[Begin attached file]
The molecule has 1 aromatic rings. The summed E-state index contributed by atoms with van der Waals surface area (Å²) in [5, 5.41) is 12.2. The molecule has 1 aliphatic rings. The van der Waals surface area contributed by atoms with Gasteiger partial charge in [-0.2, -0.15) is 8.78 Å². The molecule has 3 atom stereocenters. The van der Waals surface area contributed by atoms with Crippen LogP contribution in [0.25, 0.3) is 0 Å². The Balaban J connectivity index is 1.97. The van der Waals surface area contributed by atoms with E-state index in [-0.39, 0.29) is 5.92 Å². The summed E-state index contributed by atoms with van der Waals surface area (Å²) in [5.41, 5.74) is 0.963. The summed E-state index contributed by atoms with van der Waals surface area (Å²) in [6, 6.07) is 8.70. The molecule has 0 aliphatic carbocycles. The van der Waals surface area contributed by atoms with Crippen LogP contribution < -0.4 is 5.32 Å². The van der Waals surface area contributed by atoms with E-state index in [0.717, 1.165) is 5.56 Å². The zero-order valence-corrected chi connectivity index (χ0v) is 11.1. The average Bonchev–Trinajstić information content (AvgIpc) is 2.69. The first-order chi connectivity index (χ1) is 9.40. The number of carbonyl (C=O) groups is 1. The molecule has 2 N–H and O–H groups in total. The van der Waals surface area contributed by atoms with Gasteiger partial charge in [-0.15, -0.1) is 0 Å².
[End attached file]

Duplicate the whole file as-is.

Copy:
The molecule has 1 aromatic rings. The summed E-state index contributed by atoms with van der Waals surface area (Å²) in [5, 5.41) is 12.2. The molecule has 1 aliphatic rings. The van der Waals surface area contributed by atoms with Gasteiger partial charge in [-0.2, -0.15) is 8.78 Å². The molecule has 3 atom stereocenters. The van der Waals surface area contributed by atoms with Crippen LogP contribution in [0.25, 0.3) is 0 Å². The Balaban J connectivity index is 1.97. The van der Waals surface area contributed by atoms with E-state index in [-0.39, 0.29) is 5.92 Å². The summed E-state index contributed by atoms with van der Waals surface area (Å²) in [5.41, 5.74) is 0.963. The summed E-state index contributed by atoms with van der Waals surface area (Å²) in [6, 6.07) is 8.70. The molecule has 0 aliphatic carbocycles. The van der Waals surface area contributed by atoms with Crippen LogP contribution < -0.4 is 5.32 Å². The van der Waals surface area contributed by atoms with E-state index in [0.717, 1.165) is 5.56 Å². The zero-order valence-corrected chi connectivity index (χ0v) is 11.1. The average Bonchev–Trinajstić information content (AvgIpc) is 2.69. The first-order chi connectivity index (χ1) is 9.40. The number of carbonyl (C=O) groups is 1. The molecule has 2 N–H and O–H groups in total. The van der Waals surface area contributed by atoms with Gasteiger partial charge in [-0.15, -0.1) is 0 Å².